There’s no reason we need to spark such an uproar over the naked body, regardless of gender. Too many “manly men” out there, if you think about it, really are deeply insecure with themselves—it’s just like a lot of men are afraid to show emotion in public, and are afraid if someone does see them cry it makes them a wuss or again, the “gay” myth. Don’t get me wrong, we all have our insecurities, man or woman—I have mine too, but we should not be afraid to express our emotions, just like we shouldn’t be afraid to be who we really are in our own skin without it having to be sexual.
Men seeing other men naked in a casual, non-sexual light is not something to be made a scandal about, same with females seeing other females naked. Even guys seeing girls naked casually, this shouldn’t have to resort to lustful thoughts going through guys’ heads, no less (in my opinion) I don’t think guys should be lusting like this publicly as much as they are, because when other females see it, it commonly makes many just more uncomfortable if they’re body isn’t as perfect feeling as someone else’s, and that just isn’t right. In my opinion, every man and/or woman should have the right to be comfortable in their own skin, if they so choose and shouldn’t have to get backlashed about it. People shouldn’t be afraid of breasts, because everyone has them. Likewise, society shouldn’t have to be afraid of just seeing somebody in their true, natural state without artificial clothes to hide behind.
Oh, how ‘bout this new Cottonelle commercial I saw on TV recently where the Cottonelle lady asks schoolteachers to talk about how they feel after going to the bathroom using Cottonelle toilet paper? The teachers are speechless and just laugh—she then asks the “experts”, the kids! And they’re not afraid to voice their opinion—I like the one where the girls says it makes her feel like “a shimmering mermaid”! Ha ha, that’s great. Why seriously can’t we think more like our kids? I think too many grown-ups think too much (I’m guilty of it myself, and am working on trying not to worry so much, it kinda runs in the family), but there’s really a lot we can learn from our kids. Kids are natural-born nudists for one, many love to run around naked, and there’s nothing sexual about it. They haven’t developed those hormones yet, so they don’t even think about it—kids are commonly happy and carefree, why can’t we grown-ups be more like this too? Why must we overthink things like we do? Why must we put nudity on a pedestal, and always classify it as dirty and inappropriate when it really is not? It’s like the late country legend Patsy Cline sings, “If I could see the world through the eyes of a child, what a wonderful world this would be.” And believe me, I feel strongly about keeping our kids away from age-inappropriate sexual material, but big thing, naturism is a true family affair, and kids should be encouraged to participate. Lot we can learn from them.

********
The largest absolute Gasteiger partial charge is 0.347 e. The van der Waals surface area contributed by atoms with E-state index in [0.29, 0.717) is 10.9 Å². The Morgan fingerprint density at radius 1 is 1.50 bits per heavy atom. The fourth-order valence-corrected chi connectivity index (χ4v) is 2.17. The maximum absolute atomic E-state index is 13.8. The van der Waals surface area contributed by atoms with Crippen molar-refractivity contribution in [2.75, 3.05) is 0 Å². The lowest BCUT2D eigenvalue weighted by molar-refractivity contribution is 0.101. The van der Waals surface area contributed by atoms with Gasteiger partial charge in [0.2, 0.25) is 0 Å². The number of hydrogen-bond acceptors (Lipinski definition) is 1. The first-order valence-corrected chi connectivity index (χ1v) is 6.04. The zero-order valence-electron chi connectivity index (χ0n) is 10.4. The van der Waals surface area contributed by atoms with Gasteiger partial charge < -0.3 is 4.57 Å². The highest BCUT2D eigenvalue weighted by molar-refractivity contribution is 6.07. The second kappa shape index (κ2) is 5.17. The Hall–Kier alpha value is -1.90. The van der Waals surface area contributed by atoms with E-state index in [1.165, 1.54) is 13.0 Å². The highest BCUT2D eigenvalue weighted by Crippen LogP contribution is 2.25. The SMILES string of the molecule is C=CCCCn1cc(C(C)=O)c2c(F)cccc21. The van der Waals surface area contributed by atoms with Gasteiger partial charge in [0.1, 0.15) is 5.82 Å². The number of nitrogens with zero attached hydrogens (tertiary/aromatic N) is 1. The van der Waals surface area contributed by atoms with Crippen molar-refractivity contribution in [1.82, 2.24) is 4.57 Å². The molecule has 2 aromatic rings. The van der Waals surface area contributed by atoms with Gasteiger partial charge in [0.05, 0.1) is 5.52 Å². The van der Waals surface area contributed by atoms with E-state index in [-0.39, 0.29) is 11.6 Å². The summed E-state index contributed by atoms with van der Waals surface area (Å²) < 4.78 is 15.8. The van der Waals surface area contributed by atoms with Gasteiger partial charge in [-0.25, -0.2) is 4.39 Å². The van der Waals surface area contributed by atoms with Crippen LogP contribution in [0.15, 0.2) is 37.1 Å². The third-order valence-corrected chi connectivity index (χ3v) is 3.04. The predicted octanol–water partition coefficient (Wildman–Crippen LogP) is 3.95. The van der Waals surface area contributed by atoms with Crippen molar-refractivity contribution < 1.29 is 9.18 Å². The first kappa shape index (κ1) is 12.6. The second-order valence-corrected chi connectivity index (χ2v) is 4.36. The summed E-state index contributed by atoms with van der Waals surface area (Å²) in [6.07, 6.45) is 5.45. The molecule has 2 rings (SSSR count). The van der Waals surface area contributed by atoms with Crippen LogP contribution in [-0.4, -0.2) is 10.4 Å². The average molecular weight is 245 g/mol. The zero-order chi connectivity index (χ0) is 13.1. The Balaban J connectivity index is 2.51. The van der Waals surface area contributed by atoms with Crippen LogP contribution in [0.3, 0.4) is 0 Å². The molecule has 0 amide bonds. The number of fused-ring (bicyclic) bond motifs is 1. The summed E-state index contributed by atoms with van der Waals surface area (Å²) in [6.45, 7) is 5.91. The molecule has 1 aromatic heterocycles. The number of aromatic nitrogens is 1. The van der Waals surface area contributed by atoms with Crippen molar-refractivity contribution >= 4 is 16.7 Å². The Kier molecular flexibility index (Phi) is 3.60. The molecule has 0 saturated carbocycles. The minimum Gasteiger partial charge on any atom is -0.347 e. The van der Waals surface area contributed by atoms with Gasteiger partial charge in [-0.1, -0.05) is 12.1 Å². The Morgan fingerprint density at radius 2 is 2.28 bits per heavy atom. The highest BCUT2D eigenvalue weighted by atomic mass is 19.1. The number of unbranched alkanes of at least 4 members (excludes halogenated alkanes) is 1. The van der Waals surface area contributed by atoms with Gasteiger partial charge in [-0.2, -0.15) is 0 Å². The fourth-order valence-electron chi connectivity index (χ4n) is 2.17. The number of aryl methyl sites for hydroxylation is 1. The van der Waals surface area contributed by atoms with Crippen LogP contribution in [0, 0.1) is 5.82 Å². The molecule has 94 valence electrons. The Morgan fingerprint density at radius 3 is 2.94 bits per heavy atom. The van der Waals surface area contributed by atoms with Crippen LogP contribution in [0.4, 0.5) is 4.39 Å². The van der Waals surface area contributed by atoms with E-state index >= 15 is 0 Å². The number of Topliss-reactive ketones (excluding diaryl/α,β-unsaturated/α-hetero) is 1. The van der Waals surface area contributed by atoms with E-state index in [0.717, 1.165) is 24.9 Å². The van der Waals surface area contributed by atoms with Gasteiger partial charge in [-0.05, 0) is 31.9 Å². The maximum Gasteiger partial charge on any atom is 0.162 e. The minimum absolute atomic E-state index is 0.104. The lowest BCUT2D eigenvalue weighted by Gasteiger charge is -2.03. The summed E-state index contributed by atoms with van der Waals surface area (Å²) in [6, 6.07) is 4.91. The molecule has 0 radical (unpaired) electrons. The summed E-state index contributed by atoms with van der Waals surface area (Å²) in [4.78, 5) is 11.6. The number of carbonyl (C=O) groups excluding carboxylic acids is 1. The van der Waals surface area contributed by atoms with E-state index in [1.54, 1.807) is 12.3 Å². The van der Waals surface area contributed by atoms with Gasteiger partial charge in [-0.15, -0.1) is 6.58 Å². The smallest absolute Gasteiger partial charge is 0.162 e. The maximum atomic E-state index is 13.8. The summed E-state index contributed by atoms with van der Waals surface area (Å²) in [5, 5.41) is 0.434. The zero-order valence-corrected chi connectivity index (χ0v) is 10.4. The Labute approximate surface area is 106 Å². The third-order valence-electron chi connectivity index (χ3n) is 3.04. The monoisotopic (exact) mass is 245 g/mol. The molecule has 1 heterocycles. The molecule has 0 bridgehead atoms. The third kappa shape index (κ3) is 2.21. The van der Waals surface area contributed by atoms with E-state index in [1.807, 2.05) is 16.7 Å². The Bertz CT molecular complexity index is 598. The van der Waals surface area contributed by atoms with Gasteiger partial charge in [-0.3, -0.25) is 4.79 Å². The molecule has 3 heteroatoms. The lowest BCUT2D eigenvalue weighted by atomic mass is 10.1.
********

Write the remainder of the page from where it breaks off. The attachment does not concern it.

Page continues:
Big thing—today’s society needs to wake up, and find there’s nothing to fear of from the body, regardless of gender. We all have a body, and there’s no reason we should be afraid of it or hide it, just because of how society has emphasized bedroom activity too much onto it. Casual nudity is OK, and should be much more widely embraced, not scorned.
So friends, forgive me for the long rant. Just felt like talkin’ this morning and had a lot to say. Anyway, I hope you have a great Saturday friends, and to all my American friends out there, have a great Independence Day! And don’t forget, #NudeOn if you can.
Talk to y’all soon,